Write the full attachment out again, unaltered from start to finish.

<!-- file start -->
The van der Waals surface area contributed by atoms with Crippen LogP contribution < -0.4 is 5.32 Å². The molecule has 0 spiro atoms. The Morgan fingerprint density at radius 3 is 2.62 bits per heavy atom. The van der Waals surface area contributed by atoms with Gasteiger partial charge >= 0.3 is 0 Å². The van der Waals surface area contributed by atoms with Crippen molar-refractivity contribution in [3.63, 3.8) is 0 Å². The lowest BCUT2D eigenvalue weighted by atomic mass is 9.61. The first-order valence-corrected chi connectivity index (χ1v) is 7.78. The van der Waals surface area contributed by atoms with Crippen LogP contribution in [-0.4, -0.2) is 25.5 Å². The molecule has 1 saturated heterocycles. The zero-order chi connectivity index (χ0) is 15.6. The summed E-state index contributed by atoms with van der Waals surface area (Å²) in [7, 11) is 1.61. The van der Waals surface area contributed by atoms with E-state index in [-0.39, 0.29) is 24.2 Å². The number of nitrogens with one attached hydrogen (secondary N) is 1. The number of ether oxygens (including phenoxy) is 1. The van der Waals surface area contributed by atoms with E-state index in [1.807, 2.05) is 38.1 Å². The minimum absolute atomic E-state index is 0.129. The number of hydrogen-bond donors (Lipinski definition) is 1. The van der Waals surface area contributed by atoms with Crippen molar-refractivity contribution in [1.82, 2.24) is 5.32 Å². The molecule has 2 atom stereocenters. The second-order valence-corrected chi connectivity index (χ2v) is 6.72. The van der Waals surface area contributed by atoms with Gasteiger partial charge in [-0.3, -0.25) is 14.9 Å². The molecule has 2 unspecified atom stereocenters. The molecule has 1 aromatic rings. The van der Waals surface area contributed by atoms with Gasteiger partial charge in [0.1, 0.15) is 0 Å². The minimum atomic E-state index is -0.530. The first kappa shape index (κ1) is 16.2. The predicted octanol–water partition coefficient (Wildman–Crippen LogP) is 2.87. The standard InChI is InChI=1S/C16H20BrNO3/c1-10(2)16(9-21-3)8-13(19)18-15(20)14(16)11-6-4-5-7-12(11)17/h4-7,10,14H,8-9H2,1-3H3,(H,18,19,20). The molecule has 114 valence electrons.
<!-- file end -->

The van der Waals surface area contributed by atoms with Crippen LogP contribution < -0.4 is 5.32 Å². The molecule has 0 spiro atoms. The Morgan fingerprint density at radius 3 is 2.62 bits per heavy atom. The van der Waals surface area contributed by atoms with Gasteiger partial charge >= 0.3 is 0 Å². The van der Waals surface area contributed by atoms with Crippen molar-refractivity contribution in [3.63, 3.8) is 0 Å². The lowest BCUT2D eigenvalue weighted by atomic mass is 9.61. The first-order valence-corrected chi connectivity index (χ1v) is 7.78. The van der Waals surface area contributed by atoms with Crippen LogP contribution in [-0.4, -0.2) is 25.5 Å². The molecule has 1 saturated heterocycles. The zero-order chi connectivity index (χ0) is 15.6. The summed E-state index contributed by atoms with van der Waals surface area (Å²) in [7, 11) is 1.61. The van der Waals surface area contributed by atoms with E-state index in [-0.39, 0.29) is 24.2 Å². The number of nitrogens with one attached hydrogen (secondary N) is 1. The number of ether oxygens (including phenoxy) is 1. The van der Waals surface area contributed by atoms with E-state index in [1.807, 2.05) is 38.1 Å². The minimum absolute atomic E-state index is 0.129. The number of hydrogen-bond donors (Lipinski definition) is 1. The van der Waals surface area contributed by atoms with Crippen molar-refractivity contribution in [1.82, 2.24) is 5.32 Å². The molecule has 2 atom stereocenters. The second-order valence-corrected chi connectivity index (χ2v) is 6.72. The van der Waals surface area contributed by atoms with Gasteiger partial charge in [-0.3, -0.25) is 14.9 Å². The molecule has 2 unspecified atom stereocenters. The molecule has 1 aromatic rings. The van der Waals surface area contributed by atoms with Gasteiger partial charge in [0.1, 0.15) is 0 Å². The minimum atomic E-state index is -0.530. The first kappa shape index (κ1) is 16.2. The predicted octanol–water partition coefficient (Wildman–Crippen LogP) is 2.87. The standard InChI is InChI=1S/C16H20BrNO3/c1-10(2)16(9-21-3)8-13(19)18-15(20)14(16)11-6-4-5-7-12(11)17/h4-7,10,14H,8-9H2,1-3H3,(H,18,19,20). The molecule has 114 valence electrons.